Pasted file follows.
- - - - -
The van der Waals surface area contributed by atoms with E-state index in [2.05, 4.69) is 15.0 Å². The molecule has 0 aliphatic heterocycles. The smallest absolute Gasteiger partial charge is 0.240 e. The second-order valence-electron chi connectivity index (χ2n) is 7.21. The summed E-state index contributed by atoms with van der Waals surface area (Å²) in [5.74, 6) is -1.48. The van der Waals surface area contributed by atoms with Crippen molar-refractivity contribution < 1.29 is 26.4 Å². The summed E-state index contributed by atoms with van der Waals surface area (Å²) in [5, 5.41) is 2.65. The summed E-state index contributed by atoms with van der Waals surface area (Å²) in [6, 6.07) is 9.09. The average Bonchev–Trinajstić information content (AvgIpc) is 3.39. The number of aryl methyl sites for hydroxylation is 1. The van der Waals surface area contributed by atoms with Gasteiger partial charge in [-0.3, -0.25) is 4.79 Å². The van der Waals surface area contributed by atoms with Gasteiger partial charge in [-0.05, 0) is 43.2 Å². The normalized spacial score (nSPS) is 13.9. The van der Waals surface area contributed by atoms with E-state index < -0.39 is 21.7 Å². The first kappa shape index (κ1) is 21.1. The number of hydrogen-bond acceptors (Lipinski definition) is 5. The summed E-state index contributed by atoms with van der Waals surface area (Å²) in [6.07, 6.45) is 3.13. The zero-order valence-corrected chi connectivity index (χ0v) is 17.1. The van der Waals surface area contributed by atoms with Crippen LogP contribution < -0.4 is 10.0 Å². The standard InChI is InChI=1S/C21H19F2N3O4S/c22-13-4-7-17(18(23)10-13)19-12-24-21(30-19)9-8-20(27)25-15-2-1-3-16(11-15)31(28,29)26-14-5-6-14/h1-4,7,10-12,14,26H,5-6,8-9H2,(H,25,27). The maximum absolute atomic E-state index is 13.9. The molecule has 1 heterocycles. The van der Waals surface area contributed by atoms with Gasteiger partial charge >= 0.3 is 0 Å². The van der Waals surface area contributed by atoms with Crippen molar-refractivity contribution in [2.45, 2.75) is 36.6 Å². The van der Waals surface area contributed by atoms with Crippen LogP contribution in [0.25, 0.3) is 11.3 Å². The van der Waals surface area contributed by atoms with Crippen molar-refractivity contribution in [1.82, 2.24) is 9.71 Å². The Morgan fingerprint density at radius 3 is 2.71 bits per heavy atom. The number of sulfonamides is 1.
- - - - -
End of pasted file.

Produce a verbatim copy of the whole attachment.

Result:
The van der Waals surface area contributed by atoms with E-state index in [2.05, 4.69) is 15.0 Å². The molecule has 0 aliphatic heterocycles. The smallest absolute Gasteiger partial charge is 0.240 e. The second-order valence-electron chi connectivity index (χ2n) is 7.21. The summed E-state index contributed by atoms with van der Waals surface area (Å²) in [5.74, 6) is -1.48. The van der Waals surface area contributed by atoms with Crippen molar-refractivity contribution < 1.29 is 26.4 Å². The summed E-state index contributed by atoms with van der Waals surface area (Å²) in [5, 5.41) is 2.65. The summed E-state index contributed by atoms with van der Waals surface area (Å²) in [6, 6.07) is 9.09. The average Bonchev–Trinajstić information content (AvgIpc) is 3.39. The number of aryl methyl sites for hydroxylation is 1. The van der Waals surface area contributed by atoms with Gasteiger partial charge in [-0.3, -0.25) is 4.79 Å². The van der Waals surface area contributed by atoms with Gasteiger partial charge in [-0.05, 0) is 43.2 Å². The normalized spacial score (nSPS) is 13.9. The van der Waals surface area contributed by atoms with E-state index < -0.39 is 21.7 Å². The first kappa shape index (κ1) is 21.1. The number of hydrogen-bond acceptors (Lipinski definition) is 5. The summed E-state index contributed by atoms with van der Waals surface area (Å²) in [6.07, 6.45) is 3.13. The zero-order valence-corrected chi connectivity index (χ0v) is 17.1. The van der Waals surface area contributed by atoms with Crippen LogP contribution < -0.4 is 10.0 Å². The standard InChI is InChI=1S/C21H19F2N3O4S/c22-13-4-7-17(18(23)10-13)19-12-24-21(30-19)9-8-20(27)25-15-2-1-3-16(11-15)31(28,29)26-14-5-6-14/h1-4,7,10-12,14,26H,5-6,8-9H2,(H,25,27). The maximum absolute atomic E-state index is 13.9. The molecule has 1 heterocycles. The van der Waals surface area contributed by atoms with Gasteiger partial charge >= 0.3 is 0 Å². The van der Waals surface area contributed by atoms with Crippen molar-refractivity contribution in [2.45, 2.75) is 36.6 Å². The van der Waals surface area contributed by atoms with Crippen LogP contribution in [0.25, 0.3) is 11.3 Å². The van der Waals surface area contributed by atoms with Crippen molar-refractivity contribution in [1.82, 2.24) is 9.71 Å². The Morgan fingerprint density at radius 3 is 2.71 bits per heavy atom. The number of sulfonamides is 1.